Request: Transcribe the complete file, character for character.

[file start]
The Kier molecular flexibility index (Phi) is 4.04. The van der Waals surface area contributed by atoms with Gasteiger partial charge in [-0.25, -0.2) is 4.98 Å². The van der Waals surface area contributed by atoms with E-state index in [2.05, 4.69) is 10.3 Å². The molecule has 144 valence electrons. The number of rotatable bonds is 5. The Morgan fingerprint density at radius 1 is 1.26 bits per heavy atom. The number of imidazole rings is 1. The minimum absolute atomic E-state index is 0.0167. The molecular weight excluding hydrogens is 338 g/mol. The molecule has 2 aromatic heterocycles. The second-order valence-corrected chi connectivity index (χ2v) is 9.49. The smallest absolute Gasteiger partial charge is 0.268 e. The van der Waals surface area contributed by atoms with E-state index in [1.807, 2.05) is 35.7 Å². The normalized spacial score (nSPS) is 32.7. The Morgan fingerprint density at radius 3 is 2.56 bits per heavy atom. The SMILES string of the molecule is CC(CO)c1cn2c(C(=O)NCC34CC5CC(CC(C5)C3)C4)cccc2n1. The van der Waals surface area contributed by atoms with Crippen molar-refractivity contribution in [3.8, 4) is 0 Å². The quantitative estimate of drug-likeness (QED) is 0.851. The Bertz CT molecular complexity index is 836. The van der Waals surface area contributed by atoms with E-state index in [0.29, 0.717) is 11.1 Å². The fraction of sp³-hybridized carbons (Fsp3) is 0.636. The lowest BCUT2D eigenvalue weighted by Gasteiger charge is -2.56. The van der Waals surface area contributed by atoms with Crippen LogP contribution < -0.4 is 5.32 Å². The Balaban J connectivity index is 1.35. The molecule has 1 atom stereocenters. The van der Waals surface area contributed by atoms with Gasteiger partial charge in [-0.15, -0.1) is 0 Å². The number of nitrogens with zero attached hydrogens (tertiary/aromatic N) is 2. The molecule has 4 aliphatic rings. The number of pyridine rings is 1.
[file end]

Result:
The Kier molecular flexibility index (Phi) is 4.04. The van der Waals surface area contributed by atoms with Gasteiger partial charge in [-0.25, -0.2) is 4.98 Å². The van der Waals surface area contributed by atoms with E-state index in [2.05, 4.69) is 10.3 Å². The molecule has 144 valence electrons. The number of rotatable bonds is 5. The Morgan fingerprint density at radius 1 is 1.26 bits per heavy atom. The number of imidazole rings is 1. The minimum absolute atomic E-state index is 0.0167. The molecular weight excluding hydrogens is 338 g/mol. The molecule has 2 aromatic heterocycles. The second-order valence-corrected chi connectivity index (χ2v) is 9.49. The smallest absolute Gasteiger partial charge is 0.268 e. The van der Waals surface area contributed by atoms with E-state index in [1.807, 2.05) is 35.7 Å². The normalized spacial score (nSPS) is 32.7. The Morgan fingerprint density at radius 3 is 2.56 bits per heavy atom. The SMILES string of the molecule is CC(CO)c1cn2c(C(=O)NCC34CC5CC(CC(C5)C3)C4)cccc2n1. The van der Waals surface area contributed by atoms with Crippen molar-refractivity contribution in [3.8, 4) is 0 Å². The quantitative estimate of drug-likeness (QED) is 0.851. The Bertz CT molecular complexity index is 836. The van der Waals surface area contributed by atoms with E-state index in [0.29, 0.717) is 11.1 Å². The fraction of sp³-hybridized carbons (Fsp3) is 0.636. The lowest BCUT2D eigenvalue weighted by Gasteiger charge is -2.56. The van der Waals surface area contributed by atoms with Crippen LogP contribution < -0.4 is 5.32 Å². The Balaban J connectivity index is 1.35. The molecule has 1 atom stereocenters. The van der Waals surface area contributed by atoms with Gasteiger partial charge in [-0.15, -0.1) is 0 Å². The number of nitrogens with zero attached hydrogens (tertiary/aromatic N) is 2. The molecule has 4 aliphatic rings. The number of pyridine rings is 1.